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What You Need to Know About Trusts

A trust is a legal document that spells out exactly how you want your assets to be handled when you pass away. The most common reasons to create trusts include reducing tax burden, avoiding the potentially lengthy and expensive process of probate, and assuring that assets are managed for a loved one who may not be able to do this for themselves. Additional reasons to create a trust is to leave assets to charities and to maintain privacy. Probate is public record while trusts are not. The common belief that trusts are suitable only for the very wealthy is simply untrue; trusts can benefit a great many people.There a many types of trusts each of which is designed to accomplish a specific goal.

Living Trust

A living trust (often also called a revocable trust) is a trust created while you are alive that you control. Assets are placed in the trust for your control and use for the remainder of your life. They are then transferred to the person of your choice upon your death. Assets in a living trust typically do not have to go through probate. The tax burden may also be different. You can specify a trustee to manage your trust if your children are minors when you pass away or if they have difficulty managing money. You can also have the trust paid out in stages. This is especially good if you have young adult children who may not be quite ready to take on full responsibility for your full estate.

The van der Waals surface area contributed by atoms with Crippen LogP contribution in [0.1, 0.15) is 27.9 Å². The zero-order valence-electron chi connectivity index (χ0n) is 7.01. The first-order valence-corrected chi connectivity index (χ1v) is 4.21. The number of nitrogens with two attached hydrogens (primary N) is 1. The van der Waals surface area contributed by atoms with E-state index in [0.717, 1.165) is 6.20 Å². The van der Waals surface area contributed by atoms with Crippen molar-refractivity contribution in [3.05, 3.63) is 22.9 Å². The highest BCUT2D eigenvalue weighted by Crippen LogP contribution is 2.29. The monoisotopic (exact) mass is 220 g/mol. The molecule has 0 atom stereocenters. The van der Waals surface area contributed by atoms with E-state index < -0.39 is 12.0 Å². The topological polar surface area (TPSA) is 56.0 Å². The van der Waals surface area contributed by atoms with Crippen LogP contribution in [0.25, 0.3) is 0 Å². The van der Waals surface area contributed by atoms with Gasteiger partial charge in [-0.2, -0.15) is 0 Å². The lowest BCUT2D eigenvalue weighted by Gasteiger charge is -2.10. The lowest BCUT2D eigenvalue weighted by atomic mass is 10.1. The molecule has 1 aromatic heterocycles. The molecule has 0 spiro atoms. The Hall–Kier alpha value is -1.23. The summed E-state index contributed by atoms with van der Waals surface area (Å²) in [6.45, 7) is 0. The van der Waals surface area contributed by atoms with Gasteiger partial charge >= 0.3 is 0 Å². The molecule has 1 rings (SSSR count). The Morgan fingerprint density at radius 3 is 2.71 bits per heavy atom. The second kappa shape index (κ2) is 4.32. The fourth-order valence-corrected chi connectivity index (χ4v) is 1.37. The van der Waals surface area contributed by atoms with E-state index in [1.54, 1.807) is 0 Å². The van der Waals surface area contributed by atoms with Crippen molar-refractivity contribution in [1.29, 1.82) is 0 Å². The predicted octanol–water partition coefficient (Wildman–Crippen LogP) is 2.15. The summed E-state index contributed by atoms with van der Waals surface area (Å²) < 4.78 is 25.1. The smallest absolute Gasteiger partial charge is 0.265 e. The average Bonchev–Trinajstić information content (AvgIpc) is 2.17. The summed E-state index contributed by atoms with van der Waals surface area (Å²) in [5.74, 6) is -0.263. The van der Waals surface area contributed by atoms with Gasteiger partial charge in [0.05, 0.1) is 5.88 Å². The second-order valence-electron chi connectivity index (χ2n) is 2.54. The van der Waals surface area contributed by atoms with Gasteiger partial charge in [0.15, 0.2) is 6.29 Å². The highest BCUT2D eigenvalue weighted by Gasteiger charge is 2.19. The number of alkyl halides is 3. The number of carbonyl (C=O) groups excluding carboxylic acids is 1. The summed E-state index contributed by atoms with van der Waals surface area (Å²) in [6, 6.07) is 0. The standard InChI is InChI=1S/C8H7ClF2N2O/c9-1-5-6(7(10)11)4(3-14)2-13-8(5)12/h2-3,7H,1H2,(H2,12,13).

Special Needs Trust

A special needs trust is critical when providing for a disabled loved one. Often, government programs are income or asset-based, and a beneficiary could be excluded from necessary programs when receiving a lump sum of money, like an inheritance. This type of trust excludes those funds from being included in the beneficiary’s financial assessment and allows them to retain eligibility for supplemental programs.

Testamentary Trust

A testamentary trust is a trust set up to be employed after your death. It is typically part of a will. Though it may not help to avoid probate, this can still be useful for planning purposes, such as when you want to make sure a child or grandchild doesn't get assets until a certain age or if you want them distributed over a number  years.

The experienced team at Stratton & Reynolds, LLC will sit down with you to discuss your needs and goals to help draft a trust that provides the greatest protection and provides the most secure future possible for your loved ones. Call our office today at (803) 358-7214 or fill out the brief contact form to learn more about how we can help you avoid probate and design a trust that is the perfect fit for your family.